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UNI REVIEW: FEU Theater Guild’s ‘Agnoia’

UNI REVIEW: FEU Theater Guild’s ‘Agnoia’

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This production shows what love can look like in all its romantic, platonic, and messy glory.

How does a self-isolating Pisces deal with breakups? What happens when a “know-it-all” Virgo and an underachieving Sagittarius start dating? Are Capricorns really more self-reliant than other signs? All of these and more are answered in FEU Theater Guild’s first offering for its 90th season, Agnoia.

The signs take on human forms 

Written by Liza Magtoto, Agnoia is inspired by Eli Guieb III’s short story Horoscope. It tells the interconnected stories of 11 characters representing zodiac signs—Taurus (RB Pascua), Gemini (Kirstan Orbegoso), Cancer (Dianne Andalio), Leo (Arvin Javier), Virgo (Maria Mayano), Libra (Meldy Malig), Scorpio (Davewyn Macawile), Sagittarius (John Cedric Guevarra), Capricorn (Brigitta Marilla), Aquarius (Jonas Cunanan), and Pisces (Cole Ramas)—as they navigate love, heartbreak, budding romances, betrayal, and loss. 

As someone who only knows the basics when it comes to astrology, this viewer was a little apprehensive going in: Is it a must for me to have the traits of each zodiac sign memorized? Do I also need to have a working knowledge of sun, moon, and rising signs? Should I be reading about planetary retrogrades?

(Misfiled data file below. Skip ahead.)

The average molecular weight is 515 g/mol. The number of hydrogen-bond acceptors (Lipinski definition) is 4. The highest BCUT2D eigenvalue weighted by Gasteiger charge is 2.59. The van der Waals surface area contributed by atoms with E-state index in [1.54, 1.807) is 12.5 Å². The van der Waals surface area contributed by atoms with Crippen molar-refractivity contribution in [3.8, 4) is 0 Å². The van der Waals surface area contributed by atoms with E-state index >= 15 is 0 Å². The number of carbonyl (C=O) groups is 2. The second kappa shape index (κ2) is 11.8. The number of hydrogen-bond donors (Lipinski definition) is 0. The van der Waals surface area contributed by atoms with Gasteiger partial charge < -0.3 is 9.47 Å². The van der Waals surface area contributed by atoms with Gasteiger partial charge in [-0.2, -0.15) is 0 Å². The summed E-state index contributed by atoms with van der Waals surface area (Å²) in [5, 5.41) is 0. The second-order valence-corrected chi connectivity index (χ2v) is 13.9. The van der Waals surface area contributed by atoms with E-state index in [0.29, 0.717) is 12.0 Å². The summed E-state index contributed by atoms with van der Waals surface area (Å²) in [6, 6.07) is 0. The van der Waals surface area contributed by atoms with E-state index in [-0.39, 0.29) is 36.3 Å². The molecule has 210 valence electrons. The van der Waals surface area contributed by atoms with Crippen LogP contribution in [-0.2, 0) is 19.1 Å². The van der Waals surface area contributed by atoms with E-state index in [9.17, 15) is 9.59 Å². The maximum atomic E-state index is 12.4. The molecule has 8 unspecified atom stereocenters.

But Agnoia soon laid all these worries to rest, because all that was needed from me was an understanding of humans and their complex emotions. 

Gasp-worthy twists

Under Dudz Teraña’s direction, Agnoia’s big, unexpected revelations did what they were meant to do: shock and delight the audience. Discovering how each zodiac sign was connected to each other throughout the production—whether it was through a family member, a romantic connection, or a friend of a friend—was definitely a treat. 

Almost every scene involved some kind of argument between the characters, but it didn’t feel repetitive because Magtoto’s script highlighted the zodiac signs’ best qualities and insecurities. 

However, with an ensemble cast like this one, seasoned actors’ performances stood out while the newer cast members had some moments of struggle. One such scene was a confrontation between two characters as they discussed their newfound feelings for each other—and how their situation was hurting a close friend. It was a little disorienting to watch an experienced actor exchange heavy dialogue with someone who was still trying to find their footing. 

It’s also worth mentioning one part of the production the audience so obviously fell in love with: the transitionist character aka Cusp (Lorenze Moral), who served as much-needed comedic relief amidst emotionally-charged scenes.  

Agnoia’s small, theater-in-the-round seating worked in its favor because, as with most intimate stagings, the overall experience was heightened by how physically close the audience were to each other and to the cast.

Maybe uncertainty is okay

Watching this production may leave viewers with a clearer view of just how unpredictable “feelings” and personal connections can be, despite the guide to personas astrology provides for us. Having to realize that no one really knows who or what is out there is uncomfortable. But then again, maybe that’s the point. That’s what “agnoia” is, isn’t it? A state of uncertainty and ignorance. 

Agnoia shows what love can look like in all its romantic, platonic, and messy glory. The stars may play a hand in it, but at the end of the day, humans can—and will—make their own decisions. 

About the Author /


Lily lives and breathes movies, literature, and theater. When she’s not writing, you can catch her daydreaming about Mr. Darcy and Les Miserables’ Enjolras. Follow her on Instagram @lilygracetabanera.